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  • 1. See, for example, the excellent volume Phenomenology and the Non-Human Animal: At the Limits of Human Experience, ed. Corinne Painter and Christian Lotz (Dordrecht: Springer, 2007).
  • 2. Corinne Painter, “Appropriating the Philosophies of Edmund Husserl and Edith Stein: Animal Psyche, Empathy and Moral Subjectivity,” in Painter and Lotz, Phenomenology and the Non-Human Animal, 97-115.
  • 3. Arun Iyer, “Transcendental Subjectivity, Embodied Subjectivity, and Intersubjectivity in Husserl’s Transcendental Idealism,” in Epistemology, Archaeology, Ethics: Current Investigations of Husserl’s Corpus, ed. Pol Vandevelde and Sebastian Luft (London: Continuum, 2010), 66-76, at 71-72. Though I do not agree with Husserl’s view of animals, I do find his extension of empathy to animals very useful for this discussion.
  • 4. Dermot Moran, Husserl’s Crisis of the European Sciences and Transcendental Phenomenology: An Introduction (Cambridge: Cambridge University Press, 2012), 132.
  • 5. Christiane Bailey, “Kinds ofLife: On the Phenomenological Basis ofthe Distinction between ‘Higher’ and ‘Lower’ Animals,” Environmental Philosophy 8, no. 2 (2011): 47-68.
  • 6. Edith Stein, On the Problem of Empathy, trans. W. Stein (Washington, DC: ICS Publications, 1989), 10; hereafter parenthetically cited as Emp.
  • 7. When Stein speaks of bringing to mind something given to consciousness, she is referring to an act of consciousness where one focuses on the content of what appears in consciousness in order to clarify the content’s nature or essence. To understand what appears in consciousness, we make the content into an object that can be observed from the viewpoint of subjective consciousness, that is, the consciousness of an embodied I/ego or person.
  • 8. Edmund Husserl, Ideas Pertaining to a Pure Phenomenology and to a Phenomenological Philosophy. Second Book: Studies in the Phenomenology of Constitution, trans. R. Rojcewicz and A. Schuwer (Dordrecht: Springer, 1990); hereafter parenthetically cited as Ideas II.
  • 9. The material body refers to the body as perceived as having extension in space; that is, it is perceived as occupying a certain amount of space and having certain dimensions. The lived body is the experience of my own body, as I live or experience it as my own body. Here, the body is not observed like an external object; rather, the body is experienced from within one’s own embodiment. In early phenomenological literature, the foregoing distinction was understood as external versus internal perception.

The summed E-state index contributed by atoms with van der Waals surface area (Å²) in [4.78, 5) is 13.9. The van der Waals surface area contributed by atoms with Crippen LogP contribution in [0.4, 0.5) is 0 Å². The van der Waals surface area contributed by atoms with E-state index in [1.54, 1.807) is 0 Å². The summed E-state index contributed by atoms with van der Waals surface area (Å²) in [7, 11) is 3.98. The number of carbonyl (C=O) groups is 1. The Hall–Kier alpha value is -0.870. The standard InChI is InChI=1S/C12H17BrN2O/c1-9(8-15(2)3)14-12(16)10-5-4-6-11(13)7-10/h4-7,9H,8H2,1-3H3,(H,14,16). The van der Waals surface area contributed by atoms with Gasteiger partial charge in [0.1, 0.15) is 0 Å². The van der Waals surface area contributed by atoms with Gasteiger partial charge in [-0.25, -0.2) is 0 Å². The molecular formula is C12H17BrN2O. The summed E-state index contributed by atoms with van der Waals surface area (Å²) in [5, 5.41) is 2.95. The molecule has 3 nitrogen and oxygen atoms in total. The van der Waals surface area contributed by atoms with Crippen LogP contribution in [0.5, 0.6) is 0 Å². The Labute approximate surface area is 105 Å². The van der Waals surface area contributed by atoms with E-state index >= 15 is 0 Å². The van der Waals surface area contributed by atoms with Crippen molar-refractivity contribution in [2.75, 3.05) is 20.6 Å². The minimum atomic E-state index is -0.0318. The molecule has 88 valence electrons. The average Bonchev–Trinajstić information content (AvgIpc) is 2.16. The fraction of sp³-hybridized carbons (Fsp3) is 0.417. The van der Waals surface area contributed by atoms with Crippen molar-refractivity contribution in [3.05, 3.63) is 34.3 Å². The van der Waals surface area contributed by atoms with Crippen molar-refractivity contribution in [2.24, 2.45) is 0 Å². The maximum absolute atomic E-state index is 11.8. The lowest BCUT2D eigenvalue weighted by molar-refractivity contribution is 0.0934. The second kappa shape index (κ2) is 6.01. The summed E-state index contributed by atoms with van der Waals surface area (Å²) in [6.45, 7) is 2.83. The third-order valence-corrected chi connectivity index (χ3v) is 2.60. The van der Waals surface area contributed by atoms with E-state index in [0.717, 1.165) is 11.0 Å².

• 10. Reiterated empathy or reflexive sympathy is not connected with the field of sensations, but is merely an empathizing that takes place with already-experienced empathic experience. For example, my brother and I felt great joy at the birth of our new nephew. We understood each other’s feeling ofjoy. When we recollect this memory in present circumstances, we both experience the joy of that day. The joy we experience together and understand in common is drawn from a re-presented or recollected past experience of empathy—hence the phrase, an “empathy of empathized acts” (Emp., 18).
  • 11. Edmund Husserl, Zur Phanomenologie der Intersubjektivitat: Texte aus dem Nachlass. Erster Teil: 1905-1920, in Husserliana: Edmund Husserl—Gesammelte Werke, ed. Iso Kern (Den Haag: Nijhoff, 1972), 13:401-2.
  • 12. Edith Stein, Einfuhrung in die Philosophic (Freiburg: Herder, 1991), 219.
  • 13. David Morris, “Animals and Humans, Thinking and Nature,” in Phenomenology and the Cognitive Sciences 1, no. 4 (2005): 49-72.
  • 14. Ibid. 60-61.
  • 15. See the work of the Memorial University Canine Research Unit at http://dogs-
  • 16. Lydia Ottenheimer Carrier, Amanda Cyr, Rita E. Anderson, and Carolyn J. Walsh, “Exploring the Dog Park: Relationships between Social Behaviours, Personality and Cortisol in Companion Dogs,” Applied Animal Behaviour Science 146, no. 1-4 (2013): 96-106; see also 2014/Publications_files/M.S.c%20talk%20summer%202014-website%20 short%20refs.pdf.
  • 17. Olin E. Myers, Jr., Carol D. Saunders, and Erik Garrett, “What Do Children Think Animals Need? Aesthetic and Psycho-social Conceptions,” in Environmental Education Research 9, no. 3 (August 2003): 305-25, at 323.
  • 18.Ibid.
  • 19. Olin E. Myers Jr., Carol D. Saunders, and Erik Garrett, “What Do Children Think Animals Need? Developmental Trends,” Environmental Education Research 10, no. 4 (November 2004): 545-62.
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